What is a scholarly journal?
Your instructor has asked you to find an article in a scholarly (or academic or refereed or peer-reviewed) journal. Scholarly journals differ from popular magazines and trade journals/magazines in a number of ways. (See "Comparison Chart" below.) A primary difference between scholarly journals and other types of journals and magazines is that articles in these journals undergo a "peer review" process before they are published. What does this mean?
The following characteristics can help you distinguish between these and two other types of periodicals: popular magazines and trade publications. If in doubt, ask your teacher or a librarian for assistance. View a helpful video from NC State University here: Peer Review in 3 Minutes.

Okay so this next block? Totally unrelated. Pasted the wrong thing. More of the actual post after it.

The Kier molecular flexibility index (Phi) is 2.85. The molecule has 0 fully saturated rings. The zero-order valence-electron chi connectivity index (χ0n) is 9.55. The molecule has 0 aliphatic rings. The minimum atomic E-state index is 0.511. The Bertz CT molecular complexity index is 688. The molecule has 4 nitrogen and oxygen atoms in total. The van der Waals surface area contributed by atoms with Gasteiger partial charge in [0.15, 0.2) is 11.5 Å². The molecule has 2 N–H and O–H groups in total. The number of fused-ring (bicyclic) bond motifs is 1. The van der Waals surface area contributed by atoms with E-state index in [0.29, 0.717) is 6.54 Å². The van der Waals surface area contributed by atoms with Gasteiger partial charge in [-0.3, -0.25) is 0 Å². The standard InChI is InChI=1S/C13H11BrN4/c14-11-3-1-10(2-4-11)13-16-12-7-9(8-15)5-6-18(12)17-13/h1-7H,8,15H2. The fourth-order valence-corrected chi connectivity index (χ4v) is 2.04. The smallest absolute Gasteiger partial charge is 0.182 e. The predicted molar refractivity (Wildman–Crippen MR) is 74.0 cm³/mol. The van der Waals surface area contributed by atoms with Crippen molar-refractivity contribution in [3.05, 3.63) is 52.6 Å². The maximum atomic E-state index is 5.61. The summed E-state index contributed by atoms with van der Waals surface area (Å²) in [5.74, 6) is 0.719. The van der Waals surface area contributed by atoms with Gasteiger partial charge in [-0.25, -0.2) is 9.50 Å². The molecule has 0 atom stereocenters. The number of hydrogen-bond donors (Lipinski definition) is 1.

Based on Scholarly vs. Popular Materials by Amy VanScoy, NCSU Librar
Just as a human is made up of parts (bones, muscles, tissues, organs, etc.), a scholarly article is made up of specific parts (title, abstract, methodology, conclusion, etc.) To view the anatomy, or parts, of a scholarly article follow this link: Anatomy of a Scholarly Article.